2. It does nothing to decrease America's sweet tooth which must happen if we are ever going to put a dent in this obesity epidemic

While the sugar alcohols may have a place in the maintenance program of a low carb dieter, they still add calories and are absorbed by the body and MUST count. I advise my patients to stay away from these foods and they are very successful in losing weight because of that advice.


From Pete Maletto
Chief Science Officer
DynaPure Nutrition

The great thing about food science is that you never stop learning. More than six years ago, when I began developing low carb food products, I came across many diabetic foods in the marketplace. I looked to these for ideas on formulation for new lower carb food alternatives. I always thought of it as creating “health food.” So I began to ask myself, "What was the deal with all these sugar alcohols?” I grew concerned the day would come when they'd become "the evil of the low carb industry." They made great, cheap fillers alright... and manufacturers would not count them as effective carbs. But I was aware that most polyols (especially lactitol) induced diarrhea, bloating and gas.

As the low carb industry took off, companies rushed to make low carb foods as quickly as possible. And many took the predictable, low cost, easy route: sugar alcohols. Rather than creatively trying to find alternatives, they simply whipped out the old diabetic formulas and marketed them as low carb. And there it was — foods developed with contents as high as 98% sugar alcohols. "Low carb" candy, chocolate, ice cream... oh the humanity!

The other wrench in the works is the ketosis issue. For most dieters, sugar alcohols cause stalls and prevent ketosis. On Lora's chart above, you'll see that certain sugar alcohols actually produce blood sugar spikes — most notably maltitol. They have the uncanny ability to hang out in the intestines for a long period of time, slowly producing small amounts of blood sugar. This in turn induces the secretion of small amounts of insulin over longer periods of time. So rather than one big insulin secretion followed by a drop in insulin levels (as you'd get from a scoop of low fat ice cream), maltitol nets you a "Chinese water torture" type blood sugar reaction. This trickle is just enough to prevent the burning of fatty acids and halting weight loss altogether. Unless a person is exercising enough to really speed metabolism, one could produce insulin for quite a few hours of the day — defeating low carb dietary efforts, because as we all know, circulating insulin prevents weight loss.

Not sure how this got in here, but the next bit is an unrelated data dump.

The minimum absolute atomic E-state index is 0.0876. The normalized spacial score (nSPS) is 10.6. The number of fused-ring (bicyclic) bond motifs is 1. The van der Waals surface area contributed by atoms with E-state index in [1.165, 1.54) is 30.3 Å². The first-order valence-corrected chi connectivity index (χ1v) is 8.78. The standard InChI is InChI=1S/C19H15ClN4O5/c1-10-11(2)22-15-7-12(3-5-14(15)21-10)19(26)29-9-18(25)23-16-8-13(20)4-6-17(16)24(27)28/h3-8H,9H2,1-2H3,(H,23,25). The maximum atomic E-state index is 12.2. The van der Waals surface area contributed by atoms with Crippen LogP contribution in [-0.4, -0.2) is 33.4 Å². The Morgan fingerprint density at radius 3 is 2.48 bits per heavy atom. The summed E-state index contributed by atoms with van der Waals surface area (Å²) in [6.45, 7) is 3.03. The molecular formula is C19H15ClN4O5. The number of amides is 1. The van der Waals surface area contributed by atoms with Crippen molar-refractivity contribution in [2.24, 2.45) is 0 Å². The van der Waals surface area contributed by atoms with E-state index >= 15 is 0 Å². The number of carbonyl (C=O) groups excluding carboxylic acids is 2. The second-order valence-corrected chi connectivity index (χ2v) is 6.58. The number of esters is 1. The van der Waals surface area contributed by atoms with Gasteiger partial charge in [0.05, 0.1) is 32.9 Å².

What do we do now? As low carb specialty food developers, we all must formulate products as truly healthy alternatives to high carb products. This means using healthy ingredients like colloids and fibers to make up the bulk of your product. Just look at the methods the good folks at Expert Foods have employed.

Secondly, we must educate the public about the issue. Most know only that "they're supposed to deduct them from the carb count." Consumers must learn to read nutrition and ingredient labels closely to avoid being baited with the "net effective carbs" blurb on the front of the package.